An exceptional practitioner of the short game, he made the national squad for the 1994 Hong Kong Sevens and captained them at the same event the following year. He was no great shakes during the last World Cup (neither was any other Wallaby, of course), yet the immediate advent of professionalism sent him spiralling onwards and upwards. A key influence behind the ACT Brumbies' rise to Super 12 prominence, he was named Player of the Tournament in 1997. Later that year, he won Australia's Players' Player accolade and served a stint as his country's vice-captain.

He vehemently denies that the Wallabies have 65 back-line moves in their repertoire; indeed, he finds the very suggestion offensive. "I know David Campese said that the other week, but it just goes to show how long Campo has been out of the Wallaby set-up," he said, only half-joking. "We've cut the planned moves right back over the last season or so and our current set of calls wouldn't be anywhere near 65. We're trying to get to different places now; it's all about reading each other and playing it off the cuff. You need to control the ball, of course; we didn't control the ball in the second Irish Test and ended up with a fight on our hands. But we don't stick rigidly to any plan or formula. Structured ad lib? Yes, that sounds about right."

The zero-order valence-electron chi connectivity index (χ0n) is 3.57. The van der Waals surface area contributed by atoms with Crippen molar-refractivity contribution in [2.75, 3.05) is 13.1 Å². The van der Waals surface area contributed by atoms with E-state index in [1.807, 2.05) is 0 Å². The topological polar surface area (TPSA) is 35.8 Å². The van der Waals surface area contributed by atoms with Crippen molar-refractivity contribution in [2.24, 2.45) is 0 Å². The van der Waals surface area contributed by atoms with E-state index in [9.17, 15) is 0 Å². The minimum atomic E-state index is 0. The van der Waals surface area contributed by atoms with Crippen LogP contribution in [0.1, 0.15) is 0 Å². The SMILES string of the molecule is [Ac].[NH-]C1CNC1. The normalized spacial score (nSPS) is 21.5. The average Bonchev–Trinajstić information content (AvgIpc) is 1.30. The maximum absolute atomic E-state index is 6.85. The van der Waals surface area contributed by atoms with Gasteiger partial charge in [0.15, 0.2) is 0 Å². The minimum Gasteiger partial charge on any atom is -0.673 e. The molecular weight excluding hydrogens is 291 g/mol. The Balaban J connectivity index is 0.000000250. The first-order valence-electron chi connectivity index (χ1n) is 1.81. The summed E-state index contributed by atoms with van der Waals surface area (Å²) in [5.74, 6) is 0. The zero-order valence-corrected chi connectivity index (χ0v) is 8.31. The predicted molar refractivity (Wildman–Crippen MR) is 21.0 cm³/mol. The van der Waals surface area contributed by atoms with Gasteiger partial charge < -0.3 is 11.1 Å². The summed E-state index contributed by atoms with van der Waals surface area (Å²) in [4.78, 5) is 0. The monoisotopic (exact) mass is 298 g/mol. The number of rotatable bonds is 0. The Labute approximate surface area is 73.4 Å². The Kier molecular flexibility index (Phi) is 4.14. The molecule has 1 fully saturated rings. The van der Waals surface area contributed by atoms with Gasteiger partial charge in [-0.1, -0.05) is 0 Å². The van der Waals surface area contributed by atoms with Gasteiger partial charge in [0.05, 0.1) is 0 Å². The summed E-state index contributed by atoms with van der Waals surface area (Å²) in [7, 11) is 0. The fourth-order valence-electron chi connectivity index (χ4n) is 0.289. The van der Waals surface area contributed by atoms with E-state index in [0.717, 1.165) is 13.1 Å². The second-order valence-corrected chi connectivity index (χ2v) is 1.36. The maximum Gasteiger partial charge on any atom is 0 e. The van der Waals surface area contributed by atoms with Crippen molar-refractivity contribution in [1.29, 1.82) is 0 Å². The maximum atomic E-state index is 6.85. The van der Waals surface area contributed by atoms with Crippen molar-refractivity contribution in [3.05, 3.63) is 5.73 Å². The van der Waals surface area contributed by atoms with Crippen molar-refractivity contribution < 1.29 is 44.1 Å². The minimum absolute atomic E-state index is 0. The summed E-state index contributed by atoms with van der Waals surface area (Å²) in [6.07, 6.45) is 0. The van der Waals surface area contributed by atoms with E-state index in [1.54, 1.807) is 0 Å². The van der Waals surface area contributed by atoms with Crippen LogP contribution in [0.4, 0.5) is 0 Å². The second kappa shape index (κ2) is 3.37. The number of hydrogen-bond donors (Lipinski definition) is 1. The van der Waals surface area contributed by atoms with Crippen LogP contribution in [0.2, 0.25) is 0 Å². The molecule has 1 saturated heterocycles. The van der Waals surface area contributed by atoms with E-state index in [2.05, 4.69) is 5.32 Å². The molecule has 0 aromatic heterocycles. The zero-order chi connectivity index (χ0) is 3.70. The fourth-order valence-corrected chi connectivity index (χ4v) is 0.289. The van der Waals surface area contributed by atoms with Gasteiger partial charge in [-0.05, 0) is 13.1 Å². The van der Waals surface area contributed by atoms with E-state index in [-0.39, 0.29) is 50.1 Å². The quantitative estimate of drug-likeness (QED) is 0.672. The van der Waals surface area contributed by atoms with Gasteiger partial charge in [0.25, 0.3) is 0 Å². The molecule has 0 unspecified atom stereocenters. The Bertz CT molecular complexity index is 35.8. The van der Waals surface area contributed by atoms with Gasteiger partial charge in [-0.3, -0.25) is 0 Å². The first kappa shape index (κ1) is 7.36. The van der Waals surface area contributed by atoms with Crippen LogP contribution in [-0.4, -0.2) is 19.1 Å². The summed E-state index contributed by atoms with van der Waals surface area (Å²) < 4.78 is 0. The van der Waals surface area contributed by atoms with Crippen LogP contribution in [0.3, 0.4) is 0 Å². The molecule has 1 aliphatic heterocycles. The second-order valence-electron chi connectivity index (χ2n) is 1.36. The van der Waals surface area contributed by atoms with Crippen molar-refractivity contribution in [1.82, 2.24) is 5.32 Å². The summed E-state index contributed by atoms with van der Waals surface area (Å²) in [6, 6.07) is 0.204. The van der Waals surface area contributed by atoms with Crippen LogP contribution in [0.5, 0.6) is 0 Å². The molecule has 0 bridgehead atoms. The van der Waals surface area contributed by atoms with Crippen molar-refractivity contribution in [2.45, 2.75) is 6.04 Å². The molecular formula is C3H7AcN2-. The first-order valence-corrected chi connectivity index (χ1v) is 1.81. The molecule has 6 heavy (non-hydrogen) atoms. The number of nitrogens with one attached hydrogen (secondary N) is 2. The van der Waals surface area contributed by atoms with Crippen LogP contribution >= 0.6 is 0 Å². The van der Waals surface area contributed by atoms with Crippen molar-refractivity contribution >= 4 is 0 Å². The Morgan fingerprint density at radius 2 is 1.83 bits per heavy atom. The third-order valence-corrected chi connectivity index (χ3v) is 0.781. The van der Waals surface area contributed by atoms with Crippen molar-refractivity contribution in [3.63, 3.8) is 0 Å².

Gregan spent the Irish series nursing a new outside-half, Nathan Spooner, through his Wallaby initiation, a task that suited his naturally authoritative manner. "It wasn't just me; the whole team took it on themselves to pull Nathan along," he pointed out. "But as his half-back partner, it was down to me to free up some time and space for him. Let's be honest here. A new cap has enough flying around in his head without his closest colleague selling him short and making life unnecessarily difficult for him."

This Saturday, though, he goes in alongside a player with far more of a past. Tim Horan, repositioned at stand-off in place of the concussed Spooner, has been playing for the Wallabies since 1989, when he made a Bledisloe Cup debut as a teenager, and has 69 caps in his kitbag. Not even Gregan, the very epitome of the chopsy scrum-half and an image of self-assurance, will be telling him how to play the game. "In so far as I have a mentor, Tim is it," he admitted.

"I spend time with people like him and Phil Kearns, guys who have won a World Cup and done pretty much everything in the game. They can put me right on things because it's hard to imagine having a problem that they haven't encountered and dealt with themselves.

"It's good to see people like Tim getting themselves up for Test rugby, even though they've been doing it for years. Mind you, this game against England is huge, just as the Tri-Nations with South Africa and New Zealand is going to be huge.

"People ask me if I'm looking forward to the World Cup in October and I say: `Hey, that's miles away. Look what we've got in front of us before then'." England are probably saying the same about George Gregan. He may not be the biggest rugby player around, but as Jeff Wilson will confirm, he takes an awful lot of avoiding.

Have you tried new the Independent Digital Edition apps?
Caption competition
Caption competition
Latest stories from i100
Daily Quiz
Independent Dating

By clicking 'Search' you
are agreeing to our
Terms of Use.

Career Services
iJobs Job Widget
iJobs General